Watertravel and Waterside Destinations™
a Web site for affordable boat trips,
beaches, ports, islands,
wetlands, rivers and any place
worth visiting by water.
Central France’s Upper Loire Valley
The Loire — called “the last wild river in
France” — wends its way among
the former country estates of French kings. In every direction there
plentiful opportunities to cruise Central France’s canals and
Normandy Coast and D-Day Beaches Today
The Normandy Coast has long been a favorite travel destination of the
British. In addition to the famous D-Day beaches of
World War II, there are towns and villages
with a wide selection of seafront hotels amid ancient stone
Dalmatian Coast and Islands
Once a colony of Italy and later incorporated
into the former Yugoslavia, the Dalmatian coast of now-independent
Croatia is a mix of intensely blue sky and water, ancient stone
architecture, and a delightfully laid-back atmosphere.
North Sea Island of
At various times in history, Helgoland was a
possession of Britain and Denmark respectively. Today this unusual
island is part of Germany. Not unlike the Baltic
island of Ruegen,
Heligoland has an especially sunny climate in comparison to the
Germany’s Middle Rhine
Known for its steeply terraced vineyards
and one castle after the other, the gorgeous Rhine Gorge offers many
opportunities for low-cost river
cruising, making it a perfect destination for people who love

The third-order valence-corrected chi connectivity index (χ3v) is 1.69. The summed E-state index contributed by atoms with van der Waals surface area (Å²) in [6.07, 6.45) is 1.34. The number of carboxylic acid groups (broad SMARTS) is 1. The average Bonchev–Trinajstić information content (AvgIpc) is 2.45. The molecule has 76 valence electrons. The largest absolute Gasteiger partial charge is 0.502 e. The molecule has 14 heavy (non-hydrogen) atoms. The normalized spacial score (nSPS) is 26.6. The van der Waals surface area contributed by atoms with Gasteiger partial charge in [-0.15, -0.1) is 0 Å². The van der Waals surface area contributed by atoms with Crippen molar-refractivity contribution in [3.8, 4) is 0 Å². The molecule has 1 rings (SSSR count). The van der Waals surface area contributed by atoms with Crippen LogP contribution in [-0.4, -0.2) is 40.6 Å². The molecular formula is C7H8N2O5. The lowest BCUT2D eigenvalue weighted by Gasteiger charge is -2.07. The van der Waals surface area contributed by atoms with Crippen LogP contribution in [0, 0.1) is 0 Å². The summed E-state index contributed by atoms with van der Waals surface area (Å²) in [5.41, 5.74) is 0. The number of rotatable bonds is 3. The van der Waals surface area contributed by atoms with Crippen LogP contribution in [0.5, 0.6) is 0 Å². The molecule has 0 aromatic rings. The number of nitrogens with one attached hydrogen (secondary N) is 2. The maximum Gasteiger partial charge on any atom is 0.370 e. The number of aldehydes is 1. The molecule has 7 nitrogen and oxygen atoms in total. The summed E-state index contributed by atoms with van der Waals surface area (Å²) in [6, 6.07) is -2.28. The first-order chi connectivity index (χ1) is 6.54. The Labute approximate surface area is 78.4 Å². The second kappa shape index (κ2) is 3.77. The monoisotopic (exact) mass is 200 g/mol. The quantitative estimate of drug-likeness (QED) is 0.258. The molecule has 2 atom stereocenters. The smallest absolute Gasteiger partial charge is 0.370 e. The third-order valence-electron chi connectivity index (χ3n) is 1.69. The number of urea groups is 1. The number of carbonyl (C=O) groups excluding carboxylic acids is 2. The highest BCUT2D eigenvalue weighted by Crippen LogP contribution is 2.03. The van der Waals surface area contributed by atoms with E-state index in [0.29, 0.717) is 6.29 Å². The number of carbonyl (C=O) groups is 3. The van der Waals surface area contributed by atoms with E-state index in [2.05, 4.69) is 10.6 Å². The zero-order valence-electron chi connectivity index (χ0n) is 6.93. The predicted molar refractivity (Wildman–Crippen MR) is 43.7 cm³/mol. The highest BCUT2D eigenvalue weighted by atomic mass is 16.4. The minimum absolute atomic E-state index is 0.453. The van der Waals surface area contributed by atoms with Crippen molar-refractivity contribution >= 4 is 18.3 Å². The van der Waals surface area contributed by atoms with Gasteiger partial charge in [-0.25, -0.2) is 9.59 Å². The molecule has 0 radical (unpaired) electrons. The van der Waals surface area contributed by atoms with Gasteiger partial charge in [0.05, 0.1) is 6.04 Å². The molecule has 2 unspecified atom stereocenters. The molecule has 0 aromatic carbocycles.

to travel by water but don’t want to spend a fortune.
Baltic Island of Ruegen
Boasting more days of sunshine
than anywhere else in Germany — admittedly not the toughest competition
— it also has historical, geological,
which make it a popular destination for Germans and other Europeans.
Marais & the Boundary Waters Canoe Area
Blessed with an excellent natural harbor and
scenic location on the shore of Lake Superior, Grand Marais is a
popular starting and outfitting point for canoe trips into the Boundary Waters Canoe Area.
the Banks of the Lower Rhine
This is where Europe’s longest river fans out into a broad
delta of sloughs and backwaters at or near
sea level. Some cities, such as Xanten
and Nijmegen, date back
two millenia to the Roman colonial period. Others, such as Kleve and Kranenburg, are
“only” in the 800-year-old range.
in the East Friesland Islands
Along the coast of the North Sea, the German
islands of East Friesland are separated from the mainland by an expanse
of — depending on the tide — shallow sea or
mudflats. Channels are dredged from the mainland and among the islands
to allow the passage of ferries and other ships. We took one such ferry to the East
Frisian island of Langeoog.